Rebounding from a shaky start and damage to its wing sail, Italy's Luna Rossa sped ahead of Artemis Racing of Sweden to win the opening race of the America's Cup challenger semifinals Tuesday on San Francisco Bay.
The chrome-and-red Italian catamaran, sponsored by the Prada fashion house, won by a comfortable 2 minutes to take the lead in the best-of-seven series.
Artemis Racing made its debut in the Louis Vuitton Cup nearly three months after Andrew "Bart" Simpson was killed when the syndicate's first boat was destroyed in a capsize during a training run May 9. The syndicate launched its second 72-foot catamaran on July 22 and missed the round robins.
"We're really, really pumped in Artemis Racing and super proud," said skipper Iain Percy of Great Britain, who won Olympic gold and silver medals with Simpson. "To think that one week after launching we'd be sailing around the racecourse in 20 knots is beyond my wildest imagination. All the team support boats came over after the race and were cheering and clapping."
Artemis Racing led Luna Rossa across the starting line and around the first reaching mark onto the first downwind leg. But the Swedish catamaran slowed dramatically during its first gybe and Luna Rossa, riding above the waves on hydrofoils, easily overhauled Artemis.
Luna Rossa led by 29 seconds around the downwind mark near Alcatraz Island. Artemis' blue-hulled cat made up eight seconds sailing upwind toward the Golden Gate Bridge, but the Italians proved to be superior sailing downwind and pulled away.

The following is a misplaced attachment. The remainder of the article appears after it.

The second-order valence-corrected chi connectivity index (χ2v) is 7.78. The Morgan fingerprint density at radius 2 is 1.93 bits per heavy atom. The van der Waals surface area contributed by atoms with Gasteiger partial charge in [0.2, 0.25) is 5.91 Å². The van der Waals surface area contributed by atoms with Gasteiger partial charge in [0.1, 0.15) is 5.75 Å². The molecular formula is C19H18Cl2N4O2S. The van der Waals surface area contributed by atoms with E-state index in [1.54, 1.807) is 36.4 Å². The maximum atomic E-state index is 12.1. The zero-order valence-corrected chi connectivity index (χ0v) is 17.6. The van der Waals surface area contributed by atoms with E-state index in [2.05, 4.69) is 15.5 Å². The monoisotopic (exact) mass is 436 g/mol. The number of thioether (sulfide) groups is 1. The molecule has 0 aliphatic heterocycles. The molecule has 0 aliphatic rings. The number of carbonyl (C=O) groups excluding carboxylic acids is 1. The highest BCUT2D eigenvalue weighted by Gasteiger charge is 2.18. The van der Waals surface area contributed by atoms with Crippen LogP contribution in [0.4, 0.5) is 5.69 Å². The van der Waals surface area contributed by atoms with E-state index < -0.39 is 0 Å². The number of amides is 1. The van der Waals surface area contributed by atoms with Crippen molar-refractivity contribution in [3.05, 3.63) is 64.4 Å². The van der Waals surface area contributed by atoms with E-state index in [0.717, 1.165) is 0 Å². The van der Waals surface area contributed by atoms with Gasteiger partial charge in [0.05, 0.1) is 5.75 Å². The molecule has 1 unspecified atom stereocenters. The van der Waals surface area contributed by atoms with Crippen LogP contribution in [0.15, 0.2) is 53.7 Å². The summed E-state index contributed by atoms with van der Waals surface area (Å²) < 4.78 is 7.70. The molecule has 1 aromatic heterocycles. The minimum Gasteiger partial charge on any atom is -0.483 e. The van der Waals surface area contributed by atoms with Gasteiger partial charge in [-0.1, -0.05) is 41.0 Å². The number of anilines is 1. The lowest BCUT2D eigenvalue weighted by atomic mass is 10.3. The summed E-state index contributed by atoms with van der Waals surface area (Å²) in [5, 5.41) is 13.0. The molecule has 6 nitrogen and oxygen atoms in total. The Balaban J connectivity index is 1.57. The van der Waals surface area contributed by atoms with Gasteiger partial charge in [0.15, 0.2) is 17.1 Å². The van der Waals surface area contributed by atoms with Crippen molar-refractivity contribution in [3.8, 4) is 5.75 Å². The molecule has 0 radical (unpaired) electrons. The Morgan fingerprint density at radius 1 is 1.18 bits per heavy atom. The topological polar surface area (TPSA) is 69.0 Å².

Shortly before the race, Luna Rossa had to hoist a crewman up the wing sail to tape down an area of the outer skin, known as Clysar, that had peeled off the frames to which it is glued.
"Obviously, we're happy to have the point, but I'm not happy with what happened to the wing because it's something we should avoid at this level," Luna Rossa skipper Max Sirena said. "But it's been a good day for us. I think we took some pressure off of us and for sure tomorrow we'll sail better than today. Touch wood, we'll have no problems."
After fixing the wing sail, the Italians were slow at the start, giving Artemis the advantage.
It didn't matter. Once Luna Rossa popped up onto hydrofoils sailing downwind, its advantage over the blue-hulled boat became apparent. The Italians had several nice foil-to-foil gybes, with the hulls never touching the waves as the boat zigzagged going downwind.
This America's Cup could be determined by which crews foil better. When the boats hit a certain speed, they pop up unto winglets on the bottoms of both rudders and a daggerboard on the bottom of the leeward hull.
"As we knew, the difference between the boats is downspeed downwind and in maneuvers," Percy said. "We suffer from a legacy of our boat not originally being foiling. The rudder positions and size and the size of the rudder elevators makes gybing harder, but we'll improve our gybes. When we're up and running and trucking I think we're fine. It's literally those transitions, and practice will help."